This Diverse Format Session will discuss some biological principles and notions that, we submit, should be integrated into the theoretical concepts of biology. Overall, these notions delineate an organism-centered biological science, by shifting the focus to the wholes rather than their parts. In particular, the session will examine how the adoption of these principles and notions fundamentally challenges the received view on biological explanation.
The first notion is purposiveness. There is recent literature suggesting that biological organization can be interpreted as self-determining, and thereby intrinsically purposive (Mossio & Bich, 2017). Accepting the intrinsic purposiveness notion implies accepting a circular determination between the parts and the whole and thus a challenge to a mechanistic explanation of biological organization. The second notion is variation. In some recent studies (Montévil et al., 2016), biological variation is understood in terms of the emergence of changes that cannot be prestated. As such, biological variation challenges the very possibility of generalized formal models in biology. The third notion (Soto et al, 2016), is the biological default state according to which cells constantly grow, change shape, proliferate, and move. Because of this default state, the explanation of biological phenomena involving motility and proliferation is reversed, to the extent that what is to be accounted for is their absence (quiescence). The fourth notion is agency, which designates the capacity of organisms to behave in interaction with the environment and other organisms in a purposeful, normative, and functional way. Among other things, the conception of organisms as agents radically modifies evolutionary explanations (Jäger, 2023), insofar as agents are not only the result of selective processes, but they also actively shape selective processes.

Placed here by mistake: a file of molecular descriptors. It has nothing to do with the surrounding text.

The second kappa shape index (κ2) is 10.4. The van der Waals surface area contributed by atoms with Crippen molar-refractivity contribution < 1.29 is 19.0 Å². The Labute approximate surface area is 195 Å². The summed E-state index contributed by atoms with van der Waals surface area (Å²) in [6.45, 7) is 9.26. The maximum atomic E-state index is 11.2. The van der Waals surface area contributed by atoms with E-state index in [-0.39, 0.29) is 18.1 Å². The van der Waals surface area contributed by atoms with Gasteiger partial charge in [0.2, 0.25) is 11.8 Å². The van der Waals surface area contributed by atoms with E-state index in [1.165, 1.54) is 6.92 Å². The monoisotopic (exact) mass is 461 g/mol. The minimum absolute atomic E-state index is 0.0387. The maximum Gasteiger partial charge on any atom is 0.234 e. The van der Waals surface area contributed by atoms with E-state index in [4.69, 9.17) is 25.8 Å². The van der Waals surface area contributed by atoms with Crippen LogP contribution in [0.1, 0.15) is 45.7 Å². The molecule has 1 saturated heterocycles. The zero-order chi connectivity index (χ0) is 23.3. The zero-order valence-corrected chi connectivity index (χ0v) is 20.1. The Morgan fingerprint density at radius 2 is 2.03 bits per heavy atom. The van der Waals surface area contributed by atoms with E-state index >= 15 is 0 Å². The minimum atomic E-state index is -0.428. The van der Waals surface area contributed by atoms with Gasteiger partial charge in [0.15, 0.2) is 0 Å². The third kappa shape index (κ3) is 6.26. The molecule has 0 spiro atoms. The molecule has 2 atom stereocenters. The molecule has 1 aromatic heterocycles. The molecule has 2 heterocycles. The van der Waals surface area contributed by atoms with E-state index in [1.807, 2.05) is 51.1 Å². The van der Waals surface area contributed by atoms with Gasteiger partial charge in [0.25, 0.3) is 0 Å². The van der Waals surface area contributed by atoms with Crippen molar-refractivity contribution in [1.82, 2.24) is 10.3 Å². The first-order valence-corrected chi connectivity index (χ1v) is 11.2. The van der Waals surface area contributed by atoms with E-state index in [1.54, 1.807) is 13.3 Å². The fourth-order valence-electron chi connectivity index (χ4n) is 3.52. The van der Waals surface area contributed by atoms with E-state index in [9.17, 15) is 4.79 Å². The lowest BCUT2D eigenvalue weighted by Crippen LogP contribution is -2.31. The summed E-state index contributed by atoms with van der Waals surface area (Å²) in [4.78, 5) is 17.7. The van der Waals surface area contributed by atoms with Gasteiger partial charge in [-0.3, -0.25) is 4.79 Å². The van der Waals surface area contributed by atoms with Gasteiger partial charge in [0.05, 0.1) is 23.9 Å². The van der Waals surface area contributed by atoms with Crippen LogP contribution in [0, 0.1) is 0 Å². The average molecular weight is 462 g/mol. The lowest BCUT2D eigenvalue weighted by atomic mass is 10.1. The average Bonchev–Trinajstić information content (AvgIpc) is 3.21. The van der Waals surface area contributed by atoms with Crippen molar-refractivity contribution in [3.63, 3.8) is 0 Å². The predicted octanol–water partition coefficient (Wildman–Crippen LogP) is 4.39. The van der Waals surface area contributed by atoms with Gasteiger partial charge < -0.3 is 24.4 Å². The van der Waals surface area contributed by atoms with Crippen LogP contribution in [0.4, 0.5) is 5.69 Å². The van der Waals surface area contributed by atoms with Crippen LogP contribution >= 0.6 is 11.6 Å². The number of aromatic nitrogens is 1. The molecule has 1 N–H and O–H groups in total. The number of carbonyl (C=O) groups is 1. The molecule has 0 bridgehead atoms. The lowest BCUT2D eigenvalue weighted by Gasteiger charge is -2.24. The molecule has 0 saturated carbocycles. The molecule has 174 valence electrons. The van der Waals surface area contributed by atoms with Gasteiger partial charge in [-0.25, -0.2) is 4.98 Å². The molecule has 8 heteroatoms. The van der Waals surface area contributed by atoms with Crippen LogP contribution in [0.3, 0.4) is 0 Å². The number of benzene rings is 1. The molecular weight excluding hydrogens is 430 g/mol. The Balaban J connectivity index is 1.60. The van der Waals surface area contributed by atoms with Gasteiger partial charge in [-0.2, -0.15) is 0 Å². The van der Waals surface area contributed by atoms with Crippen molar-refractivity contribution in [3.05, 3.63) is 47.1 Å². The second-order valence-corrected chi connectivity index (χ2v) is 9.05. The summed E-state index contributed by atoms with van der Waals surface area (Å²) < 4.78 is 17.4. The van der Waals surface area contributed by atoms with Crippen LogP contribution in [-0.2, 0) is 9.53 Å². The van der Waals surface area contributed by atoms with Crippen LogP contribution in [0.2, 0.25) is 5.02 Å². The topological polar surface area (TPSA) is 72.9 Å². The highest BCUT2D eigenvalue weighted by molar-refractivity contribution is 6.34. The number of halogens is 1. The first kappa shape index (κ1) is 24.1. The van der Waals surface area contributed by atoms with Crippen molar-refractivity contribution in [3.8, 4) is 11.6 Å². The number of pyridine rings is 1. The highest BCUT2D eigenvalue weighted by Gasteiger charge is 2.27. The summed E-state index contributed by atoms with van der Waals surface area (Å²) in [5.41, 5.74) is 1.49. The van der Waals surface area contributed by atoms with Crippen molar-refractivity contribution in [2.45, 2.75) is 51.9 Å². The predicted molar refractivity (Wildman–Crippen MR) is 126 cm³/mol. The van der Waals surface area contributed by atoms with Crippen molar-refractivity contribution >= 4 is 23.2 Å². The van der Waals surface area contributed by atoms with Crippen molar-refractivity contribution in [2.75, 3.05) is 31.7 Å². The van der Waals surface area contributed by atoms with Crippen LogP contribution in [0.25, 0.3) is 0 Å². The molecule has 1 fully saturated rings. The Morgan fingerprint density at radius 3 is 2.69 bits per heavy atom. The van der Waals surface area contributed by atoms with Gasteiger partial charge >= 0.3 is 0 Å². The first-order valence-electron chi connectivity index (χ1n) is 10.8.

The session will consist of four short presentations (15 minutes each, maximum), followed by a discussion of 30 minutes at least, in which we will explore the capacity of these concepts to advance biological explanation, as well as their (deep) conceptual connections.